Addressing these concerns & bridging the divide: Overcoming the fear of community empowerment in project development

To overcome these challenges, it's important for developers and government to:

  • Recognise the long-term benefits of community empowerment, including enhanced social licence to operate, reduced risk of delays and cancellation from opposition, and projects that are more sustainable and socially beneficial: leading to enhanced brand recognition, credibility and fundability.

  • Invest in building capacity and skills for effective community engagement. Investing in the skills and resources needed for effective community dialogue is crucial. This means not only equipping project teams with the tools for engagement but also empowering communities to participate meaningfully in the conversation.

  • Develop and follow clear, transparent processes for community involvement that set realistic expectations for all parties - starting with standards that are closer to the developers mentality such as AA1000SES and OECD Meaningful Engagement, or a more country specific guidance such as A Guide for Inclusive Community Engagement in Local Planning and Decision Making in Ireland. Developing clear, transparent engagement frameworks can demystify the process for all stakeholders, setting realistic expectations and fostering a climate of trust and mutual respect.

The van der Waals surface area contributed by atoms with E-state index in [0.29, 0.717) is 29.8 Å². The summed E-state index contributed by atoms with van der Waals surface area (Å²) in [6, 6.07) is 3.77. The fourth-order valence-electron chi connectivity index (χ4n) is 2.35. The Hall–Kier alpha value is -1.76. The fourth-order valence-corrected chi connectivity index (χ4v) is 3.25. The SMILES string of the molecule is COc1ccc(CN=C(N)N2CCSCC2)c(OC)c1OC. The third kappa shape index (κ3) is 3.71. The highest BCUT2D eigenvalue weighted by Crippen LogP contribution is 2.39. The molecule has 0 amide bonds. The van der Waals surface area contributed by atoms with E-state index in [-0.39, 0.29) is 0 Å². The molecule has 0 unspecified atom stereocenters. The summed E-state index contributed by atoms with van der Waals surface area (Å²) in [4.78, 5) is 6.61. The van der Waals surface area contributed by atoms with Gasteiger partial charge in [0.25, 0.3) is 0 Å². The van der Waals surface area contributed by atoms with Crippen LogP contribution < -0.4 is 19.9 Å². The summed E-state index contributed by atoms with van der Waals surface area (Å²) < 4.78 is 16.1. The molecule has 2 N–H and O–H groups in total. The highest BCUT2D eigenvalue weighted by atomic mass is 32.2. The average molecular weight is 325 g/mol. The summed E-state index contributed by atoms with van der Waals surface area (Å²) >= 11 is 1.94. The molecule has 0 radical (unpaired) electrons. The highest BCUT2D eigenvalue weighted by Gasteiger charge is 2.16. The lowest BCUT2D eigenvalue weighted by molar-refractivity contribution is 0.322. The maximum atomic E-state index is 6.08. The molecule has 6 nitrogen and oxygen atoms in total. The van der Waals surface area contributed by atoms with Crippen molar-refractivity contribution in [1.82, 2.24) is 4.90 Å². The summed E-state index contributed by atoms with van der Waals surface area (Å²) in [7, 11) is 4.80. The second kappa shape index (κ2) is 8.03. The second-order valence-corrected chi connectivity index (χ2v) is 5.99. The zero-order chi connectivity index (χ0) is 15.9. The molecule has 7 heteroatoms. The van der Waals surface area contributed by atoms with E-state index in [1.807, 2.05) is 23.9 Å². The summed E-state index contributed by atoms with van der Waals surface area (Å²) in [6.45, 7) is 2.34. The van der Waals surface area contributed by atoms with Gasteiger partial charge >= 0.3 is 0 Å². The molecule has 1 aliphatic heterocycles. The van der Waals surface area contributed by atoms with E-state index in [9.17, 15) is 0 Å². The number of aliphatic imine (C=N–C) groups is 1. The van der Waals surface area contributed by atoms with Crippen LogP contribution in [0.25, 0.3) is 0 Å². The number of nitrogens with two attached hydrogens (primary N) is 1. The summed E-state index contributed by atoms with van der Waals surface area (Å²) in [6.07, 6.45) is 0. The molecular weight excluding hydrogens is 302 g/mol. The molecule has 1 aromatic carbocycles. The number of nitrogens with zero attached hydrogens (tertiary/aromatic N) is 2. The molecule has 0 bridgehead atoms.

• View community engagement as an opportunity for innovation and improvement - leveraging local knowledge and insights to enhance project design, sustainability, and social acceptance.


Conclusion: The power of team

In the rapidly evolving landscape of renewable energy and large infrastructure projects, the fears surrounding community empowerment are not insurmountable. They are, in fact, gateways to deeper collaboration and shared success. By combining the principles of transparency, respect, and inclusivity with robust project design processes we can transform the landscape of project development—one where communities and developers are partners in progress, navigating the path towards a sustainable future together.

The journey towards reconciling these fears begins with understanding—recognizing the valid concerns of both communities and project proponents. It necessitates a shift in perspective, viewing community engagement not as a hurdle but as an integral component of project success, an opportunity rather than a challenge, leading to outcomes that are beneficial for all stakeholders. 


Join the Conversation

At the Earning Local Support Academy (ELSA), we're committed to fostering this shift towards more collaborative, community-partnered project development. Interested in learning more about ELSA or participating in its programmes? Contact us for more information and join us in shaping the future of renewable energy, one project at a time.

About ELSA

This work is being:

  • led by AstonECO, 

  • peer reviewed by the University of Galway, and

  • supported with financial contribution from the Government of Ireland through the Sustainable Energy Authority of Ireland under the SEAI National Energy Research, Development & Demonstration Funding Programme 2022, Grant number 22/RDD/874